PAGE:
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4 hours ago, Neil Pate said:

Obviously I don't know what I am talking about, but could this in the future be used to simplify configuring Win32 API DLL calls in LabVIEW?

https://blogs.windows.com/windowsdeveloper/2021/01/21/making-win32-apis-more-accessible-to-more-languages/

Maybe make the DLL import wizard actually useful.

Not sure why they are doing this though. .NET was supposed to be the next generation of Win32 API's. I guess they got fed up of migrating the functionality.

I used to have a program for Windows WMI queries that did something similar. It wasn't one that I wrote but was a tool intended for Borland languages that meant you could query the WMI database live and create the queries in C++ and Delphi prototype snipits. This looks similar for Win32 API's.

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21 hours ago, Neil Pate said:

Obviously I don't know what I am talking about, but could this in the future be used to simplify configuring Win32 API DLL calls in LabVIEW?

https://blogs.windows.com/windowsdeveloper/2021/01/21/making-win32-apis-more-accessible-to-more-languages/

The potential is there and if done well (which always remains the question) might be indeed a possibility to integrate into the import library wizard. But it would be a lot of work in an area that very few people really use. The Win32API is powerful but not the complete answer to God, the universe and everything. Also there are areas in Windows you can not really access through that API anymore. In addition I wonder what the motivation at Microsoft is for this, considering their push to go more and more towards UWP, which is an expensive abbreviation for a .Net only Windows kernel API without an underlying Win32 API layer as in the normal desktop version. And at the same time and purely for users safety (of course 😄), also a limitation to only install apps from the Online Windows Store. 😀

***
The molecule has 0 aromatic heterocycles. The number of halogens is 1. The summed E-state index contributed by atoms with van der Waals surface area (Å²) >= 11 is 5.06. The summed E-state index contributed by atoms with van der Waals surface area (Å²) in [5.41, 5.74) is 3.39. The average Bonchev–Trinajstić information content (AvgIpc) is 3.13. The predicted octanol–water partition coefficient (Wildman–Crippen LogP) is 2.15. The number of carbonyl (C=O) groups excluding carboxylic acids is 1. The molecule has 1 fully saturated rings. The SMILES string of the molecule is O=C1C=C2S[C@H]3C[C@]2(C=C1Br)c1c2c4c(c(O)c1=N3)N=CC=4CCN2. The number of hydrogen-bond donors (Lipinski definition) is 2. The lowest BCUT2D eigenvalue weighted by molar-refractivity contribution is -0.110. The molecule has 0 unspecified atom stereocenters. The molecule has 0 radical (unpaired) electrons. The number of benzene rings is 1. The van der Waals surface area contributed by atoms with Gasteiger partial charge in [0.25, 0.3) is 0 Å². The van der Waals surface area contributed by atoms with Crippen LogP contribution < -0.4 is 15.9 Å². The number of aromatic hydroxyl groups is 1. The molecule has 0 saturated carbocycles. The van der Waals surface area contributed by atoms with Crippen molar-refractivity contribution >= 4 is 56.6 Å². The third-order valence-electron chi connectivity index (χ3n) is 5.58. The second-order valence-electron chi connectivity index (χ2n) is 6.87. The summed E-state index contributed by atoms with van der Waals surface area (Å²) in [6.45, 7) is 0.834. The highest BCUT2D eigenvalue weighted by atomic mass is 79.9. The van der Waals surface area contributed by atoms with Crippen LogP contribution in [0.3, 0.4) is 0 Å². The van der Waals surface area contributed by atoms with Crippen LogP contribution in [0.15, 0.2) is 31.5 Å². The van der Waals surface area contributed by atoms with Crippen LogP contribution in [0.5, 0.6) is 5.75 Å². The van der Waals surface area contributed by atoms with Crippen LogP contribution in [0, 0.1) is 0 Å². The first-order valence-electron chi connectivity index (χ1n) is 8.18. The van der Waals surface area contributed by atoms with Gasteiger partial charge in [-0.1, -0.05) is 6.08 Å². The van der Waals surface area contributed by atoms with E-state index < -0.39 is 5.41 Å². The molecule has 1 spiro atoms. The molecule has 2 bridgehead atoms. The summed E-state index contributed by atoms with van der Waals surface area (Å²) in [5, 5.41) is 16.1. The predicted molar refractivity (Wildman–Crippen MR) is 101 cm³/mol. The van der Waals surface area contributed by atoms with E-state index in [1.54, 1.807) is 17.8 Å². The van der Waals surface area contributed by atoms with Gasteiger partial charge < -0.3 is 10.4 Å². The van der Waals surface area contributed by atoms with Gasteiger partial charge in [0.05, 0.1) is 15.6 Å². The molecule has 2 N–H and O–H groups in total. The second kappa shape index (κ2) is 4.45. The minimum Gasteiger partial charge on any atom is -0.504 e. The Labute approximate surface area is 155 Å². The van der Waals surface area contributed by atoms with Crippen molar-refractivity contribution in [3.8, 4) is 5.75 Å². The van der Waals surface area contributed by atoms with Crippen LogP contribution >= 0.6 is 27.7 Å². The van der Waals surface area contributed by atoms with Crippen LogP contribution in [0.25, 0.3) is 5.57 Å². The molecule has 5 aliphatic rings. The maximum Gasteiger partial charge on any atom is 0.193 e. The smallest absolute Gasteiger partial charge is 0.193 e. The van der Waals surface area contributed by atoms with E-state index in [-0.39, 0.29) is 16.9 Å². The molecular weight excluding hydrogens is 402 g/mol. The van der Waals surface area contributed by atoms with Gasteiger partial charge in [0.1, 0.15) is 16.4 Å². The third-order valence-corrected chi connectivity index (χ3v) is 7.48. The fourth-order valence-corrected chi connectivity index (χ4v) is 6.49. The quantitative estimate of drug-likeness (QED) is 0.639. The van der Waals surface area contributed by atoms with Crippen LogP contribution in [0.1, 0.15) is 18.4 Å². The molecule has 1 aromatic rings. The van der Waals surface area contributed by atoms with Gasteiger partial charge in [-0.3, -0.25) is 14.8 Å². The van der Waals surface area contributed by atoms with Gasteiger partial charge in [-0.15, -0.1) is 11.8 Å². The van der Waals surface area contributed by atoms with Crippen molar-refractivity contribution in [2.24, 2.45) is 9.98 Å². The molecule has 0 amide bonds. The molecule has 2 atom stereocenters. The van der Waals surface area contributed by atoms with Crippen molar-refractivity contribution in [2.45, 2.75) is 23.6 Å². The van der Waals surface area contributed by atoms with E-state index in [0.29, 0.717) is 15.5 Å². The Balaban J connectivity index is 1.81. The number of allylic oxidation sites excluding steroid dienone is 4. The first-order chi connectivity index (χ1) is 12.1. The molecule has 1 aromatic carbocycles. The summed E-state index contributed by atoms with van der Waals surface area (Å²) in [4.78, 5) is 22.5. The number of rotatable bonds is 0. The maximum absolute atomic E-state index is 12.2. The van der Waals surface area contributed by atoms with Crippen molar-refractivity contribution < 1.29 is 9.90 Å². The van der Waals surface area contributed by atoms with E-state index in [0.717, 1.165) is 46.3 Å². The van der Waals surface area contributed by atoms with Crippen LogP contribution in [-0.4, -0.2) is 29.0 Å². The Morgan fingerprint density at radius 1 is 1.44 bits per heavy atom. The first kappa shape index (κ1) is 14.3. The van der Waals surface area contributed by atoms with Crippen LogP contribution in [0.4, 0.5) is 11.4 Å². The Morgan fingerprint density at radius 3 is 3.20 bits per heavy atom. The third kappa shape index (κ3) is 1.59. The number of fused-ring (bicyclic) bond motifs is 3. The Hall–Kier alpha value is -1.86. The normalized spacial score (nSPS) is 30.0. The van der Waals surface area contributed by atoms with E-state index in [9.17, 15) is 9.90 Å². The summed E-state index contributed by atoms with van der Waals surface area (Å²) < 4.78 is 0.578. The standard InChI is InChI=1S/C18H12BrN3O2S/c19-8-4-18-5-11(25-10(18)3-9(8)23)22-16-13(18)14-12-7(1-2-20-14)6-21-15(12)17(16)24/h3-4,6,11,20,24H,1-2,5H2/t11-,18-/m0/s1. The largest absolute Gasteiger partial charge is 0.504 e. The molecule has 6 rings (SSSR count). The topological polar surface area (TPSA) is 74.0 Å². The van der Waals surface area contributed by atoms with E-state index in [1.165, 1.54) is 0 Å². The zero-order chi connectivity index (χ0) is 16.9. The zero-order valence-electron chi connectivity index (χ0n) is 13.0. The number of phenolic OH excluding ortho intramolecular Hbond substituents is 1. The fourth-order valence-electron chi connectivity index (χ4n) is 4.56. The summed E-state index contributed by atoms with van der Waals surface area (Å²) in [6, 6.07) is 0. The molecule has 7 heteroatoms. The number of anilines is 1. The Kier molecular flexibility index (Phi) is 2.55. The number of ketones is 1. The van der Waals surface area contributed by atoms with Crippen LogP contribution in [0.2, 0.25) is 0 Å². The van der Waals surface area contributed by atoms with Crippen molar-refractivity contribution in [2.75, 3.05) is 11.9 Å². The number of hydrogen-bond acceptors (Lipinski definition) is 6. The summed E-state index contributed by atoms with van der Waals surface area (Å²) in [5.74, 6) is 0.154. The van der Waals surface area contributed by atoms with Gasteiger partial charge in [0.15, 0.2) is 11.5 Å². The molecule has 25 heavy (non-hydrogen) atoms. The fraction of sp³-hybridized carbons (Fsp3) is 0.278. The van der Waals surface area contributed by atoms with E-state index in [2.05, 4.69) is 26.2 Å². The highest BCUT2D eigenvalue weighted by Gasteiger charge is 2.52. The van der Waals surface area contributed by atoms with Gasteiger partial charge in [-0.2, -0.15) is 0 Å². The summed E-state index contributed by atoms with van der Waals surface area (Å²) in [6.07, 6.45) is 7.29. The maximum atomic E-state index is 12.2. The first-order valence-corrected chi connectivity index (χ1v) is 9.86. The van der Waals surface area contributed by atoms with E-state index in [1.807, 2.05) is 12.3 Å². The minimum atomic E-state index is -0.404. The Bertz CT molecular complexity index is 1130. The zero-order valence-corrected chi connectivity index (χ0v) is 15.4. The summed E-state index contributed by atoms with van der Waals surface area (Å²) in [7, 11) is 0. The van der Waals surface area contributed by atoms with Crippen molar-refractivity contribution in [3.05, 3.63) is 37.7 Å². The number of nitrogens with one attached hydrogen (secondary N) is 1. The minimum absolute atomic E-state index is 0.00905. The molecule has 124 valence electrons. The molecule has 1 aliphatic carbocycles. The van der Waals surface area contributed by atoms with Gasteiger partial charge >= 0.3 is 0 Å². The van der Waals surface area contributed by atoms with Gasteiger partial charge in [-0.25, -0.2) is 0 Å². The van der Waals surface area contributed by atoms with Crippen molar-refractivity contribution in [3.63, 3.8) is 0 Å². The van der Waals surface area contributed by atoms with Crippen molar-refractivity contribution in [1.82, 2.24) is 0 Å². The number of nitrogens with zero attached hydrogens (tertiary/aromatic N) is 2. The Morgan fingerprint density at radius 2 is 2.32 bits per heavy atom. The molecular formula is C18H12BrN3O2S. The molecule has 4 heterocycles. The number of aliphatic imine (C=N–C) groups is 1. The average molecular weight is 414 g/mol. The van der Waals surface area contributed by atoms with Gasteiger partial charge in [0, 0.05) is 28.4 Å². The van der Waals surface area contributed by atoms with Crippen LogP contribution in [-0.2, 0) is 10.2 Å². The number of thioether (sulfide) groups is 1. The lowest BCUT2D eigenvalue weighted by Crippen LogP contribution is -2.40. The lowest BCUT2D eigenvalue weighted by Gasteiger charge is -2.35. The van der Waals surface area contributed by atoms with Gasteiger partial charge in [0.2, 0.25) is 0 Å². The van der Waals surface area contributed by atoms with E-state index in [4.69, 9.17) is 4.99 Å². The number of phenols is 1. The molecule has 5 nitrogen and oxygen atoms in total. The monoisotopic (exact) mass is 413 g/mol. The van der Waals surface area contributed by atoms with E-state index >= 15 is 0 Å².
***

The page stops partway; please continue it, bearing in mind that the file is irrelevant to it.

But the Win32API is only a very small portion of external code you will typically want to interface to. It does not cover your typical device instrument driver that comes in DLL form, often with the latest update 10 years ago and with the only support in the form of obscure online posts with lots and lots of guesswork and wrong assumptions. Also it won't help with shared libraries from Open Source projects, unless some brave contributor dives into the topic and creates that meta description for it.

But creation of such a meta description for an API is a lot of very specialistic and almost impossible to automate work. Microsoft may really do it, I'm still sceptical if it will be really finished, but most others will probably throw their hands in the air in despair at the first moment they lay eyes on the documentation of this meta description format. 😎 In the best case it will be several years before there is any significant adoption of this by other parties than Microsoft, and only if Microsoft is actively going to lobby for it by other major computer software providers. In reality someone at Microsoft will likely invent some hand brakes in the form of patents, or special signing authorities, that makes adoption of this by other parties extra difficult.

And it won't help a single yota for Linux and Mac platforms, which are also interesting to target with the Call Library Node.

Edited by Rolf Kalbermatter
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I mostly agree with Rolf here. Even though it looks definitely doable, if necessary effort is pushed into, it will require a lot of work for sure, be it Import Shared Library Wizard enhancement or some new tools, based on scripting. At the current stage, I do not even believe that someone will do this in relation to LabVIEW, until it would be done for any other widespread programming languages at least. Besides of that, I suppose, some rework of the current Call Library Function Node is required, as it wasn't really maintained in many years and doesn't allow some use-cases to be automated. For example, many WinAPI functions are able to receive a parameter or NULL instead of that parameter, like MessageBox function:

int MessageBox(
  HWND    hWnd,
  LPCTSTR lpText,
  LPCTSTR lpCaption,
  UINT    uType
);

lpCaption can be a string (that is, String -> C String Pointer in CLFN parameters) or NULL (that is, Numeric -> Unsigned Pointer-sized Integer). That Win32 Metadata framework won't ever know, what we want to pass: a string or NULL value. Thus a CLFN would often require a manual fine-tuning for our needs anyway. There are also some nuances in CLFN on Linux and MacOS platforms, e.g. LabVIEW doesn't produce a drop-down function list in CLFN parameters and does not link to system libraries just by name (like it does on Windows), so a manual pointing is needed. Oh wait, this is about Win32, no Linux/MacOS support is planned at the moment. Also no more SLI wrappers from NXG, please - they are terrible!

Edited by dadreamer
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On 1/22/2021 at 10:24 PM, Neil Pate said:

could this in the future be used to simplify configuring Win32 API DLL calls in LabVIEW?

I'm curious: What are some examples of Win32 API calls that have been most useful in LabVIEW programs?

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40 minutes ago, JKSH said: